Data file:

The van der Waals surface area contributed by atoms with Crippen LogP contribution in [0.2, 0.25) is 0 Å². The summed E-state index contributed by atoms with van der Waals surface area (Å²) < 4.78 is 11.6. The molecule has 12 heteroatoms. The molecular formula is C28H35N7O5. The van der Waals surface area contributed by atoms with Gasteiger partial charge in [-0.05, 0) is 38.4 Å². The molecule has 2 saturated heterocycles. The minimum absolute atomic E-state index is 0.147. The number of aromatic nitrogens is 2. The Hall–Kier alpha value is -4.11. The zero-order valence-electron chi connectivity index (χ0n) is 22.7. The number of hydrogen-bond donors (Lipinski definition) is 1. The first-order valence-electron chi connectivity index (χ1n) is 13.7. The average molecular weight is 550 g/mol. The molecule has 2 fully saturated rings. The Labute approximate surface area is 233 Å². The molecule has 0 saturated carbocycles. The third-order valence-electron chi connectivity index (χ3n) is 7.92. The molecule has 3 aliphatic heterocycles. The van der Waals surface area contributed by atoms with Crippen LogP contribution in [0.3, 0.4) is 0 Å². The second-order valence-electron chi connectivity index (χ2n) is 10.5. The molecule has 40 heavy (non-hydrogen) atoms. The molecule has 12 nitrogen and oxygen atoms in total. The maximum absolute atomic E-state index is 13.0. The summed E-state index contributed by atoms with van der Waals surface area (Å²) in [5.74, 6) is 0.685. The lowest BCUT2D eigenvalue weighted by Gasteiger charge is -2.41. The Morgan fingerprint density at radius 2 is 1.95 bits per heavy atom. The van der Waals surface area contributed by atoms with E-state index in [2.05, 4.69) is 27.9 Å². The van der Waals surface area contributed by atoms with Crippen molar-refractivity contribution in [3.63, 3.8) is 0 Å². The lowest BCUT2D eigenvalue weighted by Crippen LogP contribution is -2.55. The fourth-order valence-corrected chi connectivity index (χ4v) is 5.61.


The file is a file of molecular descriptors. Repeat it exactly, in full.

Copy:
The van der Waals surface area contributed by atoms with Crippen LogP contribution in [0.2, 0.25) is 0 Å². The summed E-state index contributed by atoms with van der Waals surface area (Å²) < 4.78 is 11.6. The molecule has 12 heteroatoms. The molecular formula is C28H35N7O5. The van der Waals surface area contributed by atoms with Gasteiger partial charge in [-0.05, 0) is 38.4 Å². The molecule has 2 saturated heterocycles. The minimum absolute atomic E-state index is 0.147. The number of aromatic nitrogens is 2. The Hall–Kier alpha value is -4.11. The zero-order valence-electron chi connectivity index (χ0n) is 22.7. The number of hydrogen-bond donors (Lipinski definition) is 1. The first-order valence-electron chi connectivity index (χ1n) is 13.7. The average molecular weight is 550 g/mol. The molecule has 2 fully saturated rings. The Labute approximate surface area is 233 Å². The molecule has 0 saturated carbocycles. The third-order valence-electron chi connectivity index (χ3n) is 7.92. The molecule has 3 aliphatic heterocycles. The van der Waals surface area contributed by atoms with Crippen LogP contribution in [0.3, 0.4) is 0 Å². The second-order valence-electron chi connectivity index (χ2n) is 10.5. The molecule has 40 heavy (non-hydrogen) atoms. The molecule has 12 nitrogen and oxygen atoms in total. The maximum absolute atomic E-state index is 13.0. The summed E-state index contributed by atoms with van der Waals surface area (Å²) in [5.74, 6) is 0.685. The lowest BCUT2D eigenvalue weighted by Gasteiger charge is -2.41. The Morgan fingerprint density at radius 2 is 1.95 bits per heavy atom. The van der Waals surface area contributed by atoms with E-state index in [2.05, 4.69) is 27.9 Å². The van der Waals surface area contributed by atoms with Crippen molar-refractivity contribution in [3.63, 3.8) is 0 Å². The lowest BCUT2D eigenvalue weighted by Crippen LogP contribution is -2.55. The fourth-order valence-corrected chi connectivity index (χ4v) is 5.61.